March 14 was officially designated as Pi day In 2009, when the U.S. House of Representatives passed “H.Res.224 - Supporting the designation of Pi Day, and for other purposes.”

“Whereas Pi can be approximated as 3.14, and thus March 14, 2009, is an appropriate day for ’National Pi Day’: Now, therefore, be it *Resolved, *That the House of Representatives—

(1) supports the designation of a ’Pi Day’ and its celebration around the world;

(2) recognizes the continuing importance of National Science Foundation’s math and science education programs; and

(3) encourages schools and educators to observe the day with appropriate activities that teach students about Pi and engage them about the study of mathematics.”

According to piday.org, Pi Day is celebrated on March 14th (3/14) around the world. Pi (Greek letter “π”) is the symbol used in mathematics to represent a constant — the ratio of the circumference of a circle to its diameter — which is approximately 3.14159. The date—which also happens to be Einstein's birthday—inspires a variety of events every year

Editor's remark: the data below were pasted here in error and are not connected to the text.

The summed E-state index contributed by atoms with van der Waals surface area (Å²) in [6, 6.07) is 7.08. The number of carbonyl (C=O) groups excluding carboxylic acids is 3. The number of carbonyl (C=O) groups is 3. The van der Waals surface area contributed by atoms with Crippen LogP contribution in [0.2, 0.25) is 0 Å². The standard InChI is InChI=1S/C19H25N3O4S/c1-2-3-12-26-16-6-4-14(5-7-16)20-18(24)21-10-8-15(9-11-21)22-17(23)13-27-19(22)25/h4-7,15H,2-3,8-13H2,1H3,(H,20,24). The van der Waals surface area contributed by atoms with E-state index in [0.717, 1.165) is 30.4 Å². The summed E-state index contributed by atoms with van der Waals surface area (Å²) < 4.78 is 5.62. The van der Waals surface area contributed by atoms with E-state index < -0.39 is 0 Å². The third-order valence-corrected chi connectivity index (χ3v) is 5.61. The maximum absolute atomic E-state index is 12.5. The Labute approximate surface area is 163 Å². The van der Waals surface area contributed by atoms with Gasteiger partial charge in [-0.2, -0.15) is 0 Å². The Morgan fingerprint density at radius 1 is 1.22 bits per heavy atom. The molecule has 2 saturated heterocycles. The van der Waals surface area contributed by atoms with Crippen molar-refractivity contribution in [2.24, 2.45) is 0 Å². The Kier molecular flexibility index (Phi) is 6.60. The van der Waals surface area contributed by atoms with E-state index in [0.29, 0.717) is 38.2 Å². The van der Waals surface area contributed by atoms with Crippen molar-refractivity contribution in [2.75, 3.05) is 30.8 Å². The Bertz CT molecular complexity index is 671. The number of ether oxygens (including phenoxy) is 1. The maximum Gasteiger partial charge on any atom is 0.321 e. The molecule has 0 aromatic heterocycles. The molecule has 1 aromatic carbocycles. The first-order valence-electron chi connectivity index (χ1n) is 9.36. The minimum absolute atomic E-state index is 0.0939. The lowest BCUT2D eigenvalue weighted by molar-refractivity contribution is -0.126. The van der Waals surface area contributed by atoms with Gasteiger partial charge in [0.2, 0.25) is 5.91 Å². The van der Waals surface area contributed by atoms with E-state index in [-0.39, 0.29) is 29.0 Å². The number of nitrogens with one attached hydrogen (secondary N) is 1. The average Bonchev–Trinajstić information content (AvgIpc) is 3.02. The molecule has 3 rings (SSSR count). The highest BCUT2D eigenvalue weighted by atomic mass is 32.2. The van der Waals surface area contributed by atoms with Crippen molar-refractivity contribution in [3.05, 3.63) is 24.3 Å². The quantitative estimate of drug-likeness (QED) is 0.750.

Pi day is important because it helps us to bring awareness to the important role of math and science to Connecticut, the US, and the world!

In Hartford, there are 50433 people employed who are 16 years of age and older according to the American Community Survey. Of that total, **1596 are employed in “Computer, engineering, and science occupations”**, or 3.16% of the employed population. Of those occupied in this industry, 1275 are males and 321 are Females.

Gales Ferry, Connecticut has the highest percentage of their workforce in Computer, Engineering and Science, Coventry, CT has the highest percentage of Female workers of any town over 1,000 workers in CT. Coventry’s percent of male workers in Computer, Engineering and Science is 24.4%, and females have 75.6%.

Here are some fun ways to celebrate Pi day:

EDUTOPIA, 5-Minute Film Festival: Celebrate Pi Day!

Exploratorium, Pi Day March 14, 2019

NIST Taking Measure Blog, A Slice of Math Functions for Pi Day

Smithsonian Magazine, A history of notable moments in the irrational number’s past